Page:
Clark University professor Raphael Rogers plans to teach about slavery

WORCESTER — To help inform the teaching of American history and in particular the institution of slavery to young students, a local professor is providing middle and high school teachers with practical advice and suggestions.

Raphael Rogers, associate professor of practice in Clark University’s Department of Education, said teaching about “the troublesome subject of slavery” leaves teachers “nervous, worried, worried, suspicious and unprepared”. He thinks it has always been a complex and difficult subject in schools, but “we have a problematic history and we need to tackle it”.

Although he works with teachers in Massachusetts, their reaction to teaching about slavery is common among teachers across the country. Rogers has collaborated with other Massachusetts educators to create culturally appropriate teaching resources for the state Department of Education.

“What I’ve found is that people are nervous or shy away from teaching slavery at any grade level – there are landmines there if you look at the controversies who emerged.” Earlier this year, in June, an advisory committee of nine Texas educators recommended that slavery be labeled “involuntary displacement.”

Rogers taught high school before coming to Clark, and from his experience young students can certainly understand “what it means to work for free; what it means to have your family taken from you. So, looking at artifacts that represent slavery — not just what the institution looked like, but also its legacy and impact — is one way to help students form their own opinions.

“If you are teaching the history of this country, there are ways to introduce slavery as a subject even at the elementary school level, but you need to make sure your teachers are prepared at all levels to teach this content. “, said Rogers.

He believes that students shouldn’t go to elementary school without knowing that this country had enslaved people, and the depth and examination of this can increase as students progress in teaching history.

The importance of understanding slavery is complicated by the sociopolitical context, according to Rogers.

“Should it be about celebrating this country in history lessons or should it be about getting students to think critically about this country? said Rogers. Unfortunately, he added, what happens with some anticritical supporters is that they push to control the discourse in the classrooms.

“I think people get caught up in the content sometimes — there’s hard-to-manage content at all levels, but some schools are leaning into helping students become critical thinkers,” he said.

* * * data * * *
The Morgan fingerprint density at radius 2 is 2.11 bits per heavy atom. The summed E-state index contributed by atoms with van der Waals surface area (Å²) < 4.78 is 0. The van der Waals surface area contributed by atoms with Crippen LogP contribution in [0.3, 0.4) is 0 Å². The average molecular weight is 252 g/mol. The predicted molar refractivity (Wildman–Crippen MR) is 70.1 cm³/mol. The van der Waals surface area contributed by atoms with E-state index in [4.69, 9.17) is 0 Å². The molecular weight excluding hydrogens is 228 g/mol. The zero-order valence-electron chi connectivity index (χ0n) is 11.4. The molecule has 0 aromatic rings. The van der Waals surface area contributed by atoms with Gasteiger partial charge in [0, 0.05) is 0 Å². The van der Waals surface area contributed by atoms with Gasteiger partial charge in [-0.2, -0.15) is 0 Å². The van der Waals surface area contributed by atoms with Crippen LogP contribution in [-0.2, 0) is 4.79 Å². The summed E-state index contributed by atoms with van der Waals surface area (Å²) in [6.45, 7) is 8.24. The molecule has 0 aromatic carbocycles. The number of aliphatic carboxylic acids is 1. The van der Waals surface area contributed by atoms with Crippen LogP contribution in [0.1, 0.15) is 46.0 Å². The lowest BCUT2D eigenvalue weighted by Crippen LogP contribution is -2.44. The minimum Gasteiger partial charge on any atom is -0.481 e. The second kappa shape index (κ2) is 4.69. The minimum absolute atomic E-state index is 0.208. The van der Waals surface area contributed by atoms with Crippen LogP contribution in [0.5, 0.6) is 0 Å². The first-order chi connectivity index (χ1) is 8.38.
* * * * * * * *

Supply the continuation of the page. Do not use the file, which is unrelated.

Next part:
He worries that people just want teachers to blindly support what their politicians want them to do.

“Just be true to this country and just focus on the positives, but by doing that critical thinking is lost and you’re not dealing with individual or minority interests at all. History is not just about facts because people use those facts to make an argument,” he said.

Rogers shared the four things he thinks teachers need to do if they plan to teach about slavery: Explore actual records, examine historical arguments, highlight lived experiences, and consider relevance.

Rogers, who has worked with teachers from Claremont Academy, said: “The lessons I have developed take a variety of approaches, but are all grounded in examining the realities of slavery using historical evidence.”

Facts supported by records

It highlights the importance of understanding the basic facts about the length of the institution of slavery, the size of an affected population, and the use of authentic records – including census information, owners’ opinions about escaped slaves, the punishments inflicted and the personal accounts of slaves. people — to make students understand the reality of slavery.

While these facts are essential, Rogers and his colleagues are quick to point out that the skills learned alongside these facts are the tools students will need to tackle complex problems.

“Exploring the facts is less important than equipping them with skills and tools to deal with unique circumstances,” said Bowen Lee, professor of civics at the Nativity School in Worcester, “and being able to break them down according to of perspective and prejudice”.

Claremont teacher Helen Ward said: ‘When children have the opportunity to confront our country’s terrible history and talk about institutional racism, it’s difficult and needs to be done carefully, but it’s really empowering. »

Ward said she works with a diverse group of young people and, according to her, “students crave that.” Rogers served as Ward’s advisor and teacher in the Master of Education program in 2012.

Ward teaches world history in ninth grade and African American studies in 11th and 12th graders. Referring to the subject and the way she presents it, Ward said: “We critically examine how slavery is portrayed in different primary sources throughout history and how personal biases affect this and I don’t. Haven’t received any negative feedback from parents and family yet. .”

She added that she feels lucky to work in Worcester and Claremont because the administration supports what she teaches and empowers her to do so.

According to Ward, students generally understand that slavery is wrong and that it happened in America. But the point is to get them to dig deeper and understand how the biases of historians and politicians can change the way this story is told. She also discusses historiography with Claremont students – how the history of slavery is told and how it changes over time.

Ward confirmed that it is important for young people to challenge racism and develop an understanding of it.

“Avoiding it in schools does nothing but prevent young people from learning how society works,” she said.

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